A convincing victory

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MASTERS SPECIAL

The one stroke victory was more comfortable than it looked for Hideki

29-year-old Japanese Hideki Matsuyama shot a final round 1 over which was good enough to hold off the field on a day when only 3 players broke 70,  to claim the first major title ever by a Japanese player. Hideki, who started the day 4 ahead of 4 players, had his lead narrowed to 2 after 2 holes but then steadied himself to extend his lead to 5 strokes after 13 holes . Although minor mistakes led to bogeys on the easy par 5 15th and 16th, he reached the 18th with a two stroke lead. When he nailed his drive in the center of the fairway, it was all but over. Although Hideki missed a 5 foot par putt, he safely tapped in his bogey to clinch the title by one stroke from a fast charging Will Zalatoris, playing his first ever Masters.

 

Matsuyama’s performance in the pressure packed final round was more impressive than his 73 score suggests. He drove the ball in the fairway for the most part, especially when it mattered. His iron shots were dialled in especially on tough holes like 7, 9, 14 and 17, where he was within 10 feet.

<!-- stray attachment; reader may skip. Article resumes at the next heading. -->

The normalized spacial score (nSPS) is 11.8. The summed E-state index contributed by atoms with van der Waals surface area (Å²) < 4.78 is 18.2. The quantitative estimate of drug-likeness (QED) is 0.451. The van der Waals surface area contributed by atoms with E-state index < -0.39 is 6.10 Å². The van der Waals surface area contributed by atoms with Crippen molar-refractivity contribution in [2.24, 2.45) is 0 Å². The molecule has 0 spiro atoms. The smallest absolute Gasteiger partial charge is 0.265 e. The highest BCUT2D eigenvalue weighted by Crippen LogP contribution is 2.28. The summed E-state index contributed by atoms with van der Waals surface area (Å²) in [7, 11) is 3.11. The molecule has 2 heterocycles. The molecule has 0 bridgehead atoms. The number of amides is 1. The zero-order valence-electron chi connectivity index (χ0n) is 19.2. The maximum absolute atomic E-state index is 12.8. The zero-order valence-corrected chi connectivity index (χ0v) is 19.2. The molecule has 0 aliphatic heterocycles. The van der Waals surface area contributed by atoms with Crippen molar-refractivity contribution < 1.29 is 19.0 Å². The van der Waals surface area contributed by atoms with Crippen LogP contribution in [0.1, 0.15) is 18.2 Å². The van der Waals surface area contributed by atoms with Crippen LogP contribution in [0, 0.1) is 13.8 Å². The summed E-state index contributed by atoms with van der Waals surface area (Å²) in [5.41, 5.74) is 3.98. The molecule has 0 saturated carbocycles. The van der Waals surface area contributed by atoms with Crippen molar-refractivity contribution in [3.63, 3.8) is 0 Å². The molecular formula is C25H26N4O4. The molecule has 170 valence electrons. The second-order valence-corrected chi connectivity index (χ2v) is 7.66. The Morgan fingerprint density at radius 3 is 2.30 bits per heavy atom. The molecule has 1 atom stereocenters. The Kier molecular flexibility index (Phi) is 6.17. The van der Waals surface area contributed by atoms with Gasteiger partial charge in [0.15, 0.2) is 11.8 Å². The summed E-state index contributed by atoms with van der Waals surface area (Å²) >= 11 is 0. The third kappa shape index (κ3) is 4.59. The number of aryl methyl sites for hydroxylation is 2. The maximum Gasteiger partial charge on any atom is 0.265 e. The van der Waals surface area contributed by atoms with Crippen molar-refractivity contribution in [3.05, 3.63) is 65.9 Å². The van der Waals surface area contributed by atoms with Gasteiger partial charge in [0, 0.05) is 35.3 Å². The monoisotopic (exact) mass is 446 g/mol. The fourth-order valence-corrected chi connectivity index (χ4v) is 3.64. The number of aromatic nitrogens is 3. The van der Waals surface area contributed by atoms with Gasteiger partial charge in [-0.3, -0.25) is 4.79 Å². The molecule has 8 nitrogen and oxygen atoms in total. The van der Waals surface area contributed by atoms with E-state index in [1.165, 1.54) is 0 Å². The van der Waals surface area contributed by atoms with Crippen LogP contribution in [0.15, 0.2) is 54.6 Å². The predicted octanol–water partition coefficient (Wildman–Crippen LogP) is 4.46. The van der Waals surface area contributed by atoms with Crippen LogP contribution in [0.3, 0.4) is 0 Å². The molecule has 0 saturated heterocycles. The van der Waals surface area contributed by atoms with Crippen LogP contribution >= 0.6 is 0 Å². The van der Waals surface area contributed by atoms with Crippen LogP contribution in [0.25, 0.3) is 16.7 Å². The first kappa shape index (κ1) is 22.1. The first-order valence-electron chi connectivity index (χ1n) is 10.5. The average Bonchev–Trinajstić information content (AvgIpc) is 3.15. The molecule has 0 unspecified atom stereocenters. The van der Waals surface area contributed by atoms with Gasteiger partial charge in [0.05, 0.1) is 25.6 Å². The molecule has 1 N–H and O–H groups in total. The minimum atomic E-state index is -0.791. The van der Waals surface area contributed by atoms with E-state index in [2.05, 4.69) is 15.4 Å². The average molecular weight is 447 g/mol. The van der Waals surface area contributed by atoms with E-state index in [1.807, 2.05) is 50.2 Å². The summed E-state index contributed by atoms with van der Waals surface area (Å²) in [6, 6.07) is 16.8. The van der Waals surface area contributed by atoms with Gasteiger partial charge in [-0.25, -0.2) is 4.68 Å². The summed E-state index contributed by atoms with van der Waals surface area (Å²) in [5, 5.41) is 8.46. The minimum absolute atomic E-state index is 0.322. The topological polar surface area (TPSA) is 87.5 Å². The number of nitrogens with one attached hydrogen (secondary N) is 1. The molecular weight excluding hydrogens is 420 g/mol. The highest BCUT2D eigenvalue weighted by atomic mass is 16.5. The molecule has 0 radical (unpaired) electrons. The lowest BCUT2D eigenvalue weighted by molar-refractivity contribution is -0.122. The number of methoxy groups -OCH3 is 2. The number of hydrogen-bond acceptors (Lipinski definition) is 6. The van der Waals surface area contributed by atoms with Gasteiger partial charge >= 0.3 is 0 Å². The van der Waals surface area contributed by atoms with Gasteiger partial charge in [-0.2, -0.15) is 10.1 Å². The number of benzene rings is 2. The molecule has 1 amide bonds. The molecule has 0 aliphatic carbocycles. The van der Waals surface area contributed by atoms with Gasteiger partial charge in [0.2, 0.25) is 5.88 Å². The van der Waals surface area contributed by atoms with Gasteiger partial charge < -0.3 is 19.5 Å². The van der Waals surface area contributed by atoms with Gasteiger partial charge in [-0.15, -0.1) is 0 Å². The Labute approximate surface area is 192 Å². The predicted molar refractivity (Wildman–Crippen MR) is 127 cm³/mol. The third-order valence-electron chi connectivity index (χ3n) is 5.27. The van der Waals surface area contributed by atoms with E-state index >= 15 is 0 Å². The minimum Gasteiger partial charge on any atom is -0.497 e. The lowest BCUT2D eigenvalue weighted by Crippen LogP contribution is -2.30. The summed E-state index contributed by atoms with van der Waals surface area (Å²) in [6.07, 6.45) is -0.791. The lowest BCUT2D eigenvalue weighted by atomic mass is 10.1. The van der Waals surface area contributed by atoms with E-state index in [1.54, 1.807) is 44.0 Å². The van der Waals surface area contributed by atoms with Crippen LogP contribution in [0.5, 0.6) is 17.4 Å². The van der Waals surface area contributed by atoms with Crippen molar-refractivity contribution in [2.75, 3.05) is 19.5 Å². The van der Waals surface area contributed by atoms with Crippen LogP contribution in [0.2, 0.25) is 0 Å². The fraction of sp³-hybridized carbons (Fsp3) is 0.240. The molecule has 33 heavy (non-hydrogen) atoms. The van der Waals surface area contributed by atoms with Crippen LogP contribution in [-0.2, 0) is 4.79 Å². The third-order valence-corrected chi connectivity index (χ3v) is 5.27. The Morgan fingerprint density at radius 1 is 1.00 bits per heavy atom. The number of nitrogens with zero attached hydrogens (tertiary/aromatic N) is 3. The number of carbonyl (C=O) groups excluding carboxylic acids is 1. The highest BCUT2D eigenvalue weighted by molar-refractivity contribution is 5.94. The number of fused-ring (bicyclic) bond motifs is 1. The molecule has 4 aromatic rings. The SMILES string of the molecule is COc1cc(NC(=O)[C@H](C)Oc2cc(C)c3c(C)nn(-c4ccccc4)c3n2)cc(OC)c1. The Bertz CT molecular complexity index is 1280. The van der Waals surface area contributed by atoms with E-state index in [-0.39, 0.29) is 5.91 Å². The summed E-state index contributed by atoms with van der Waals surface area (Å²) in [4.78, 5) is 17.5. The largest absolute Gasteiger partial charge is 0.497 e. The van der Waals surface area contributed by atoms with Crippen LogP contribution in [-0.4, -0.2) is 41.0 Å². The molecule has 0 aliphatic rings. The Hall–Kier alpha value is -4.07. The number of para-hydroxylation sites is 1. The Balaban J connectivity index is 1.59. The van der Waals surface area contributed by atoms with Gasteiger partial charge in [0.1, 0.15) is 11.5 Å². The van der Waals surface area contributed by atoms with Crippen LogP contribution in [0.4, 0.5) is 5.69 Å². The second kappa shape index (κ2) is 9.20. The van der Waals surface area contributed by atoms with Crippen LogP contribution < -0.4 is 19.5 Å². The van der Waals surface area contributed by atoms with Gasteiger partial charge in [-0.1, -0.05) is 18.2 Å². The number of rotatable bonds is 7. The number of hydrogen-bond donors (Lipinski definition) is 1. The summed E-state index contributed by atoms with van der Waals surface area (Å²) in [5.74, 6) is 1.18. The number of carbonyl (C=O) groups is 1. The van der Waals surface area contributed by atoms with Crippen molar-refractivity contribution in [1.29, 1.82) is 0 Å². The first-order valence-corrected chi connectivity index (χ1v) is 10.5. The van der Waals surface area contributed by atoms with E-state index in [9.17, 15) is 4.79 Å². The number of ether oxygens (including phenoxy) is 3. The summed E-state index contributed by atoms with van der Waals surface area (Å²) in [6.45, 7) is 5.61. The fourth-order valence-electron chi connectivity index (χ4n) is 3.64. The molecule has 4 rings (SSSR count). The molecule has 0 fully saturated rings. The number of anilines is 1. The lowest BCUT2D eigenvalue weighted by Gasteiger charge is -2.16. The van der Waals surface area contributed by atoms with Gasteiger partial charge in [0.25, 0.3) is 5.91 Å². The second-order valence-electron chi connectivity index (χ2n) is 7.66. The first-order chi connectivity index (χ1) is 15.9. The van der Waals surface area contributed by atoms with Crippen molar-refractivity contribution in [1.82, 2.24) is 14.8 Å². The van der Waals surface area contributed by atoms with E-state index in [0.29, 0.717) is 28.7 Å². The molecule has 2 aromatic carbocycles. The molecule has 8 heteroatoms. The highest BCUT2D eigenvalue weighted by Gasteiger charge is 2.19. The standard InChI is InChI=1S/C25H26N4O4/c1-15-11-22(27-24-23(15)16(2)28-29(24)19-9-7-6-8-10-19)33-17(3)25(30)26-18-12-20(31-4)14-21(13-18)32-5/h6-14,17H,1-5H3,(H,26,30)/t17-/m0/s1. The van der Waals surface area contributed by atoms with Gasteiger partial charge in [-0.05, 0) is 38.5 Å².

On several holes, where he missed the green, his chipping was magical, getting it up and down on the 13th for birdie from a treacherous downhill lie behind the green. In fact his bogey on the par 5, 15th was more caused by the adrenaline rush in his blood, released, no doubt, by his 5 stroke lead at that stage. His long iron approach shot from some 200 yards plus was struck on target but flew the green. The ball hit on the hard downslope and raced into the water 30 yards beyond. He showed fabulous touch there with a bump and run  and earlier also judged one perfectly from behind the green on the par 5, 8th, getting to tap in range for a crucial birdie which steadied his nerves.

His one bad drive on the 5th ended in a deep fairway bunker. After pitching out, he hit his 100 yard wedge to 20 feet and then drained the putt for a par, in the form of a to be champion. Even his bogey on the par 3, 16th wasn’t as a result of a poor shot. His tee shot flew perfectly to the center of the green from where it was designed to catch the ridge and glide towards the pin. How it stayed on the higher level of the green is a mystery but from there, the best he could do with a 30 foot putt that broke 25 feet to the left, was putt to 8 feet . 

He played in a very poised and controlled manner, occasionally smiling at his caddy. We should see a lot more of Matsuyama now that he has achieved this milestone victory.

Final leaderboard

Final leaderboard

 

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